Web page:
A leader’s language usage can be one of the most powerful tools for properly motivating his workforce.
- Mojo Moments CEO Susan Fowler—and author of Why Motivating People Doesn’t Work, and What Does—says that poor language usage in the workplace from leaders can be a major motivator or demotivator for employees.
- “Language defines a culture,” says Fowler.
- “Leaders are constantly using words filled with connotations that undermine their best intentions. It can take decades or longer to purge the language of leadership and incorporate more evolved thinking,” she says.
- Fowler says that leaders need to watch how they frame their language and pay attention to how their words generate positive or negative energy in their employees. Language usage that contributes to “feeling unsafe, defensive, guarded, inferior, incompetent or fearful” can hurt morale.
Why it’s Important
“Instead of embracing the language more likely to generate their desired results, there’s always a handful of leaders who ask: Why should I have to guard every word I utter to protect someone’s precious psychological needs?” says Fowler.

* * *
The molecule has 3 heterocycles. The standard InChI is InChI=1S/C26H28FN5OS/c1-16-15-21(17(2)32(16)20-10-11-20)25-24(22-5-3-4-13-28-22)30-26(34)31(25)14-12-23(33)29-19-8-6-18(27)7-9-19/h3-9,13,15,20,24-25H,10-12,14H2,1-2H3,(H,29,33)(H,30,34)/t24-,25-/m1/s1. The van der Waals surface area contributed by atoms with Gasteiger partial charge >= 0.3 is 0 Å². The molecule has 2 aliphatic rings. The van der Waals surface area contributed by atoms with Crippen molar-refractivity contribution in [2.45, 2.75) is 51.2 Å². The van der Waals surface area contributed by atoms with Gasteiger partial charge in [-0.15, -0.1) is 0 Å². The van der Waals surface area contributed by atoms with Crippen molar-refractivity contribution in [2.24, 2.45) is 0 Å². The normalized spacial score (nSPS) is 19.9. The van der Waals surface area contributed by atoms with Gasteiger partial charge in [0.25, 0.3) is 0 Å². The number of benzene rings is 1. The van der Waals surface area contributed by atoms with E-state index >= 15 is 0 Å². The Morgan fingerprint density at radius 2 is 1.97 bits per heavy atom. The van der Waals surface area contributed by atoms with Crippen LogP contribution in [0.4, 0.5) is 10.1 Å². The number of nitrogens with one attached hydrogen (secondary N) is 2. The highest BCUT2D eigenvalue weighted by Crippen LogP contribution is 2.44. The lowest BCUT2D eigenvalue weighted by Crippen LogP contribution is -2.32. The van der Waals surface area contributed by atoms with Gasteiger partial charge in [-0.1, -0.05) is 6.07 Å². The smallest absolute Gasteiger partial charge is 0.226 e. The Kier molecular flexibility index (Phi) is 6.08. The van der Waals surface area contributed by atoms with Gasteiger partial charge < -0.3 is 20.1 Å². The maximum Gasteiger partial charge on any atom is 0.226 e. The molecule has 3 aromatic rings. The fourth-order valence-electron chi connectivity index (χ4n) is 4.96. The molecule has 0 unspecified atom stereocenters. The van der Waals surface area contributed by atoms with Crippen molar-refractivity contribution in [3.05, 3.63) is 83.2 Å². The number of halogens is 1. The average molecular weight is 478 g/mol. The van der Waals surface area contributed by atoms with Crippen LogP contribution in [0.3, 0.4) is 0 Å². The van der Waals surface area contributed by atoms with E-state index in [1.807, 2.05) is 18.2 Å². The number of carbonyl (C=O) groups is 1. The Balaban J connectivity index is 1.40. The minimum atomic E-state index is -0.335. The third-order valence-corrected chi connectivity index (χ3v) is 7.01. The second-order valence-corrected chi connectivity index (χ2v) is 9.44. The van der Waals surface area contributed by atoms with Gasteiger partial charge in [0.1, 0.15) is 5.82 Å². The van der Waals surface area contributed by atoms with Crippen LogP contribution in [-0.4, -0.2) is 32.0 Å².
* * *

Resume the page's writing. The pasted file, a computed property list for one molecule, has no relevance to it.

As we previously reported, many companies are struggling with the ongoing phenomenon of quiet quitting and the “great resignation.” Employees are seemingly unwilling to go above and beyond the call of duty and are putting in the minimum to avoid being fired—or they’re just quitting and seeking greener pastures.
“How does all this play into the words you use as a leader—especially when promoting people’s psychological need for choice, connection, and competence? According to recent research from McKinsey, escaping a toxic culture is the second most cited reason people are resigning from their jobs to seek new ones (or staying and quiet quitting instead),” says Fowler.
Some companies are paying tens of thousands to hire consultants to help resolve the issue or cracking down on perceived offenders. The solution though may be as simple as improving your workplace environment and building better relationships.
Fowler has several suggestions for strategies for changing language in the workplace, but she uses the example of non-controlling language. Using non-controlling language helps avoid suppressing an employee’s desire for connections, choice, and competence while encouraging and building these values and motivating the worker.
“I recommend, for example, that they avoid controlling language and closed-ended questions that stifle people’s mindfulness and erode optimal motivation,” says Fowler.
“My bottom line message to leaders is: The language of business harbors vestiges of traditional command-and-control leadership and a leader-centric perspective proven inadequate for promoting well-being and workplace effectiveness,” she says.